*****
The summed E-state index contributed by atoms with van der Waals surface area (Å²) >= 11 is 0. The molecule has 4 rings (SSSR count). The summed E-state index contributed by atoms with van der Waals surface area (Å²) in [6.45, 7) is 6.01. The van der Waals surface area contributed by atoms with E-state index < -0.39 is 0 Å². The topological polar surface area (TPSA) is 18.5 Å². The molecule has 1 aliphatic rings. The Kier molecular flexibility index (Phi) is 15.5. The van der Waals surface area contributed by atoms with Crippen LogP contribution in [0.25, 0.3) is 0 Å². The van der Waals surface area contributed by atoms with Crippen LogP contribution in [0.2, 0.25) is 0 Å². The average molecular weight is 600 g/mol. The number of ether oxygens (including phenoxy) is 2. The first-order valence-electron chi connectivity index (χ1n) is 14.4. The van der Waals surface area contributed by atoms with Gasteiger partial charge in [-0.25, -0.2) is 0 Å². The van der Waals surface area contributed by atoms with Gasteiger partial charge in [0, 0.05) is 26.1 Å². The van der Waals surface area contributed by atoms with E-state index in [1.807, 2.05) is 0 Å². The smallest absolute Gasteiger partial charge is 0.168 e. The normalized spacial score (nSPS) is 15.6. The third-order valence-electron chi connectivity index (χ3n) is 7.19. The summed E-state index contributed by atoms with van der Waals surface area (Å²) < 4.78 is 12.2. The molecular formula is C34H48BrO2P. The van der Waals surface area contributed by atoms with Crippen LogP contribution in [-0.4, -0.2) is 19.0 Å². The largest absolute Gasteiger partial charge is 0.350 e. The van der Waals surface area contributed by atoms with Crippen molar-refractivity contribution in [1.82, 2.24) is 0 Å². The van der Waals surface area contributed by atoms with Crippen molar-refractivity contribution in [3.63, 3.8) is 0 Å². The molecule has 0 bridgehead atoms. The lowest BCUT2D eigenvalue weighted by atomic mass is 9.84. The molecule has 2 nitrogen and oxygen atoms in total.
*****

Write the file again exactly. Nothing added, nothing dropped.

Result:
The summed E-state index contributed by atoms with van der Waals surface area (Å²) >= 11 is 0. The molecule has 4 rings (SSSR count). The summed E-state index contributed by atoms with van der Waals surface area (Å²) in [6.45, 7) is 6.01. The van der Waals surface area contributed by atoms with E-state index < -0.39 is 0 Å². The topological polar surface area (TPSA) is 18.5 Å². The molecule has 1 aliphatic rings. The Kier molecular flexibility index (Phi) is 15.5. The van der Waals surface area contributed by atoms with Crippen LogP contribution in [0.25, 0.3) is 0 Å². The van der Waals surface area contributed by atoms with Crippen LogP contribution in [0.2, 0.25) is 0 Å². The average molecular weight is 600 g/mol. The number of ether oxygens (including phenoxy) is 2. The first-order valence-electron chi connectivity index (χ1n) is 14.4. The van der Waals surface area contributed by atoms with Gasteiger partial charge in [-0.25, -0.2) is 0 Å². The van der Waals surface area contributed by atoms with Gasteiger partial charge in [0, 0.05) is 26.1 Å². The van der Waals surface area contributed by atoms with E-state index in [1.807, 2.05) is 0 Å². The smallest absolute Gasteiger partial charge is 0.168 e. The normalized spacial score (nSPS) is 15.6. The third-order valence-electron chi connectivity index (χ3n) is 7.19. The summed E-state index contributed by atoms with van der Waals surface area (Å²) < 4.78 is 12.2. The molecular formula is C34H48BrO2P. The van der Waals surface area contributed by atoms with Crippen LogP contribution in [-0.4, -0.2) is 19.0 Å². The largest absolute Gasteiger partial charge is 0.350 e. The van der Waals surface area contributed by atoms with Crippen molar-refractivity contribution in [1.82, 2.24) is 0 Å². The van der Waals surface area contributed by atoms with Crippen molar-refractivity contribution in [3.63, 3.8) is 0 Å². The molecule has 0 bridgehead atoms. The lowest BCUT2D eigenvalue weighted by atomic mass is 9.84. The molecule has 2 nitrogen and oxygen atoms in total.